Cichorium endivia, Cichorium pumilum, Dwarf Chicory,
Hebrew: עולש מצוי, Arabic: علك ، هندباء برية, Egypt: سريس "Sireis", شيكوريا "Shikorya"

Scientific name:  Cichorium endivia (Schousb.) P. D. Sell
Synonym name:  Cichorium pumilum (Jacq.) Cout.
Common name:   Dwarf Chicory
Hebrew name:   עולש מצוי
Arabic name:   علك ، هندباء برية
Egypt:  سريس "Sireis", شيكوريا "Shikorya"
Plant Family:  Compositae / Asteraceae, מורכבים

Israel Flowers, wildflowers, Plant family

Life form:  Annual
Stems:  Up to 170 cm tall, erect, glabrous or with some scattered hard hairs
Leaves:  Alternate, rosette, dissected once, dentate or serrate
Flowers:  Light blue
Fruits / pods:  Achene, obovoid to cylindrical, 2–3 mm × 1–1.5 mm, brown, with pappus of 1–3 rows of small, persistent membranous scales
Flowering Period:   April, May, June
Habitat:   Batha, Phrygana
Distribution:  Mediterranean Woodlands and Shrublands, Semi-steppe shrublands, Shrub-steppes, Deserts and extreme deserts, Montane vegetation of Mt. Hermon
Chorotype:   Med - Irano-Turanian
Summer shedding:  Ephemeral

פרחים וצמחי בר, דיווחי פריחה , עולש מצוי

Derivation of the botanical name:
Cichorium, the Latinized version of the Arabic name for one of the species.
endivia, from Late Latin endivia, from Late Greek entybion; probably of Eastern origin (perhaps from Egyptian tybi "January," which is when the plant grows in Egypt).
pumilum, dwarfish, little; dwarf.
  • The standard author abbreviation Schousb. is used to indicate Peder Kofod Anker Schousboe (1766 – 1832),a Danish botanist.
  • The standard author abbreviation P. D. Sell is used to indicate Peter Derek Sell (1929 - 1996), an English botanist.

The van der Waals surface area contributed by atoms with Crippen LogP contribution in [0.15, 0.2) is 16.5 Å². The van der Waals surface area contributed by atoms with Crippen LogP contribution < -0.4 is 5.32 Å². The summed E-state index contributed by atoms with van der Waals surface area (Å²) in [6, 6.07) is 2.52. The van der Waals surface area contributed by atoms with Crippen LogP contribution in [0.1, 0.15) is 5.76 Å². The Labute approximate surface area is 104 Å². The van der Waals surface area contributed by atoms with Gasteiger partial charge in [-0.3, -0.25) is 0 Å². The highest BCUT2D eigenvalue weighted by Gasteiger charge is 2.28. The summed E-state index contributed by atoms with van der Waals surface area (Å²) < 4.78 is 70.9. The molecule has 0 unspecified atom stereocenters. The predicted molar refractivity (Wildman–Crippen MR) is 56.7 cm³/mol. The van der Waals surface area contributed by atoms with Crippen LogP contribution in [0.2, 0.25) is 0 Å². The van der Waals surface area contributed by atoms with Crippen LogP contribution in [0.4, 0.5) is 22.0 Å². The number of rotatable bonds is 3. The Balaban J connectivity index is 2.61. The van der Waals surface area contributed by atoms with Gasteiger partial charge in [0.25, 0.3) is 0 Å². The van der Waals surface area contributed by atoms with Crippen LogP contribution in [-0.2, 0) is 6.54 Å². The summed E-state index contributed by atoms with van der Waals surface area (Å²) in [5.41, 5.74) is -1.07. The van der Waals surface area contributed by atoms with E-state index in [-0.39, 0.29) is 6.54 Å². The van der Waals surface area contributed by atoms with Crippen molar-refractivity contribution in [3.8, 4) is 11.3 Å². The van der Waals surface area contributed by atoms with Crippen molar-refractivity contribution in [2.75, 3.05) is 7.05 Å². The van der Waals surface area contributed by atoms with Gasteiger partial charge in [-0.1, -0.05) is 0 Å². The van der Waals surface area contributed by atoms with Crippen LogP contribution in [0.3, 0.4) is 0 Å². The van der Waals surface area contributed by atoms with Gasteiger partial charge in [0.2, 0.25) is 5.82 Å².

• The standard author abbreviation Jacq. is used to indicate Nikolaus Joseph von Jacquin (1727 – 1817), a Dutch scientist who studied medicine, chemistry and botany.
  • The standard author abbreviation Cout. is used to indicate António Xavier Pereira Coutinho (1851 – 1939), a Portuguese botanist.
The Chicory and the Reichardia are representives of the group of 'Bitter Herbs', Maror, מרור, that are eaten at the Passover Seder.
Maror never appears in the singular but rather as the plural merorim מרורים - it means "bitter herbs", from mar מר - "bitter".

See the list of Medicinal herbs in Israel, the parts used and their medical uses to treat various diseases.

Bible resources:
  1. Exodus 12:8
    That same night they are to eat the meat roasted over the fire, along with bitter herbs, and bread made without yeast.
  2. Numbers 9:11
    but they are to do it on the fourteenth day of the second month at twilight. They are to eat the lamb, together with unleavened bread and bitter herbs.
  3. Lamentations 3:15
    He has filled me with bitter herbs and given me gall to drink.

Cichorium endivia, Cichorium pumilum, Dwarf Chicory, علك ، هندباء برية, עולש מצוי

Israel, Flowers, Flora, Botany, Information, Palestine